The Legislative Yuan on Tuesday unanimously passed two Chinese Nationalist Party (KMT) resolutions in a rare example of cross-party agreement.
The first resolution urges the government to encourage the US help Taiwan in the event of aggression by the Chinese Communist Party (CCP). The second calls on the government to endeavor toward re-establishing diplomatic ties with Washington.
The resolutions are eminently practical, given the heightened tensions in the Taiwan Strait and the CCP’s increased saber-rattling. It should not be surprising that all parties are willing to unite in the face of displays of aggression from a hostile nation.
However, Taiwan’s situation is far from normal, and below this simulacrum of unity lies a squirming nest of political calculation.
The unity was the surprising element. The nature of the resolutions themselves should not be. They passed with the support of the Democratic Progressive Party (DPP) caucus, because they are consistent with the DPP’s long-standing political trajectory.
Even though they do not at first seem consistent with the KMT’s trajectory, this is only because the party, especially under the leadership of former president Ma Ying-jeou (馬英九), has strayed from its original course to one more pro-China, putting Taiwan’s sovereignty at risk for temporary cross-strait peace.
However, the resolutions are consistent with KMT Chairman Johnny Chiang’s (江啟臣) vision of party reform, which seeks to return the KMT to its earlier spirit.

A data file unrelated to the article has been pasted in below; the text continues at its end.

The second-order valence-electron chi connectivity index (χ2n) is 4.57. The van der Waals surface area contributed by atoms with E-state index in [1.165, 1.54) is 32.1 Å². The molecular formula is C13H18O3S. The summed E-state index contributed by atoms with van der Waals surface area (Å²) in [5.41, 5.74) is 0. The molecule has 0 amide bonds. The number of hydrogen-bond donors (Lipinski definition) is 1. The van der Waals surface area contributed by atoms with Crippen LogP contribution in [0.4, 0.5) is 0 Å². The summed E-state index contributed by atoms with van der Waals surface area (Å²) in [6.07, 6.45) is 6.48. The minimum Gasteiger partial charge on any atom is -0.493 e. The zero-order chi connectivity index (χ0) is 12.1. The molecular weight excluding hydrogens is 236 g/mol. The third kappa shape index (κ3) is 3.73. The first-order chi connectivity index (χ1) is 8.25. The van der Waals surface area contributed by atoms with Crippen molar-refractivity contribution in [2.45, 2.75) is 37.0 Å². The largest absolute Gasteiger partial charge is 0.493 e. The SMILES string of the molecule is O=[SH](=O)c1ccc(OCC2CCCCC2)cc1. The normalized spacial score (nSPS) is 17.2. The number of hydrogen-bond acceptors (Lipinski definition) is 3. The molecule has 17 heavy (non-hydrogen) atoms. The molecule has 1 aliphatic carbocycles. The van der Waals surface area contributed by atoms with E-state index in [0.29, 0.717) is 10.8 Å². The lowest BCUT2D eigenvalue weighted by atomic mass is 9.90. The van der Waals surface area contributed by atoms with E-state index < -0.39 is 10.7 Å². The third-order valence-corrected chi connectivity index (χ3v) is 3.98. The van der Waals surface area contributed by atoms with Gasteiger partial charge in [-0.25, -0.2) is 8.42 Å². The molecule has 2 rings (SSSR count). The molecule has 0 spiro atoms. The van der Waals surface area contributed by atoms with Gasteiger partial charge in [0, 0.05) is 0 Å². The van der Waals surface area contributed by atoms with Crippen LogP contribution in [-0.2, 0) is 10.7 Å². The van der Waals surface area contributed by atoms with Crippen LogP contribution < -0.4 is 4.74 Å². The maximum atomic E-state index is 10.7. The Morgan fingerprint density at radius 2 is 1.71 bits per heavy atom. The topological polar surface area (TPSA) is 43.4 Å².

During the time of former presidents Chiang Kai-shek (蔣介石) and Chiang Ching-kuo (蔣經國), the KMT welcomed the US’ patronage and protection.
The second resolution proposes working toward re-establishing ties between the Republic of China (ROC), not Taiwan, and the US. That, too, is consistent with the KMT’s position.
The DPP would not object, as President Tsai Ing-wen (蔡英文) has said that she has no intention, for the time being, to change the official name of the nation.
The CCP’s displays of aggression are ostensibly the reason for proposing the first resolution. The reason for proposing the second was to score political points against Minister of Foreign Affairs Joseph Wu (吳釗燮), who in an interview with Washington-based National Public Radio last month said that the government is “not seeking full diplomatic relations with the US at this moment.”
With the resolutions, the KMT is trying to reclaim the ground it has lost to the DPP, with regards to being the party with the closest relationship to the US.
On Sept. 24, two days after Wu’s interview was broadcast, KMT caucus whip Lin Wei-chou (林為洲) said that the US could best support Taiwan by resuming formal ties and signing a mutual defense treaty, something the nation enjoyed when Taiwan-US relations were “at their best,” referring to the ROC under Chiang Kai-shek, in what the KMT sees as its heyday.
In the current political climate, the KMT needs to remind the electorate of its anti-CCP — as opposed to anti-China — roots if it is to stop its slide into insignificance as a political force.
In a post-vote news release, the KMT caucus — disingenuously — said that it was surprised the DPP caucus supported the resolutions. It also goaded Tsai and Wu to follow through on them.
It knows that the government straying from its cautious approach when the US is not ready to comply would leave Tsai and Wu vulnerable to accusations of inciting war with China. The KMT could then present itself as being committed to stability and peaceful cross-strait development, but one that is willing to push back against the CCP.
However, it also risks leaving itself open to blowback if it continues to stymie the government’s attempts to strengthen ties with the US.
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